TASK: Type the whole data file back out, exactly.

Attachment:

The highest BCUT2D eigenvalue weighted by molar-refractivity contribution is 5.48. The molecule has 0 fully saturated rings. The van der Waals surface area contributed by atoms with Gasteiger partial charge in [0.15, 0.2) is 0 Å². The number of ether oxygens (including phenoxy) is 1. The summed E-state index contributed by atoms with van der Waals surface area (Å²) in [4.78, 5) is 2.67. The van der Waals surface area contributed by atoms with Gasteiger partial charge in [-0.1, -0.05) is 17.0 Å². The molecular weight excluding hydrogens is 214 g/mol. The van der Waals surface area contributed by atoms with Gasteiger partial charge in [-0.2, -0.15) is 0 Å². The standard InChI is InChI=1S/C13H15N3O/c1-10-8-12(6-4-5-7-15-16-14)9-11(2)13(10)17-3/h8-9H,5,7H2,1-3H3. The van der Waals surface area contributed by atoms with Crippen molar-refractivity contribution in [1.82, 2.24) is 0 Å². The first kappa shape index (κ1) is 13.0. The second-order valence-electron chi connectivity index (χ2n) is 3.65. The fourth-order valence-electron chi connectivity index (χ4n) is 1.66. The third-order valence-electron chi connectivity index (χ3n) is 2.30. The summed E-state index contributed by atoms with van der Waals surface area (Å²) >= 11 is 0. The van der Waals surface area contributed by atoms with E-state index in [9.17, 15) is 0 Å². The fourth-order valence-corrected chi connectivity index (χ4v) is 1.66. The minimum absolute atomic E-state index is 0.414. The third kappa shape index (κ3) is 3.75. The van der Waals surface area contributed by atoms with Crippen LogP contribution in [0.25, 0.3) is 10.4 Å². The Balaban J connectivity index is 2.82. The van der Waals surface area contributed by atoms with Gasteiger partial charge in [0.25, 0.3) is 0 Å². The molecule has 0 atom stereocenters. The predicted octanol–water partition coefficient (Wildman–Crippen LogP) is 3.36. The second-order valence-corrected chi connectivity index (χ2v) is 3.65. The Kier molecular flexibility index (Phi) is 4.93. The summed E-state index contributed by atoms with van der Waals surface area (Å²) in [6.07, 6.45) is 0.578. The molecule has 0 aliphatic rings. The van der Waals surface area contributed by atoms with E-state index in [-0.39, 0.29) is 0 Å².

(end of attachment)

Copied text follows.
The highest BCUT2D eigenvalue weighted by molar-refractivity contribution is 5.48. The molecule has 0 fully saturated rings. The van der Waals surface area contributed by atoms with Gasteiger partial charge in [0.15, 0.2) is 0 Å². The number of ether oxygens (including phenoxy) is 1. The summed E-state index contributed by atoms with van der Waals surface area (Å²) in [4.78, 5) is 2.67. The van der Waals surface area contributed by atoms with Gasteiger partial charge in [-0.1, -0.05) is 17.0 Å². The molecular weight excluding hydrogens is 214 g/mol. The van der Waals surface area contributed by atoms with Gasteiger partial charge in [-0.2, -0.15) is 0 Å². The standard InChI is InChI=1S/C13H15N3O/c1-10-8-12(6-4-5-7-15-16-14)9-11(2)13(10)17-3/h8-9H,5,7H2,1-3H3. The van der Waals surface area contributed by atoms with Crippen molar-refractivity contribution in [1.82, 2.24) is 0 Å². The first kappa shape index (κ1) is 13.0. The second-order valence-electron chi connectivity index (χ2n) is 3.65. The fourth-order valence-electron chi connectivity index (χ4n) is 1.66. The third-order valence-electron chi connectivity index (χ3n) is 2.30. The summed E-state index contributed by atoms with van der Waals surface area (Å²) >= 11 is 0. The van der Waals surface area contributed by atoms with E-state index in [9.17, 15) is 0 Å². The fourth-order valence-corrected chi connectivity index (χ4v) is 1.66. The minimum absolute atomic E-state index is 0.414. The third kappa shape index (κ3) is 3.75. The van der Waals surface area contributed by atoms with Crippen LogP contribution in [0.25, 0.3) is 10.4 Å². The Balaban J connectivity index is 2.82. The van der Waals surface area contributed by atoms with Gasteiger partial charge in [0.25, 0.3) is 0 Å². The molecule has 0 atom stereocenters. The predicted octanol–water partition coefficient (Wildman–Crippen LogP) is 3.36. The second-order valence-corrected chi connectivity index (χ2v) is 3.65. The Kier molecular flexibility index (Phi) is 4.93. The summed E-state index contributed by atoms with van der Waals surface area (Å²) in [6.07, 6.45) is 0.578. The molecule has 0 aliphatic rings. The van der Waals surface area contributed by atoms with E-state index in [-0.39, 0.29) is 0 Å².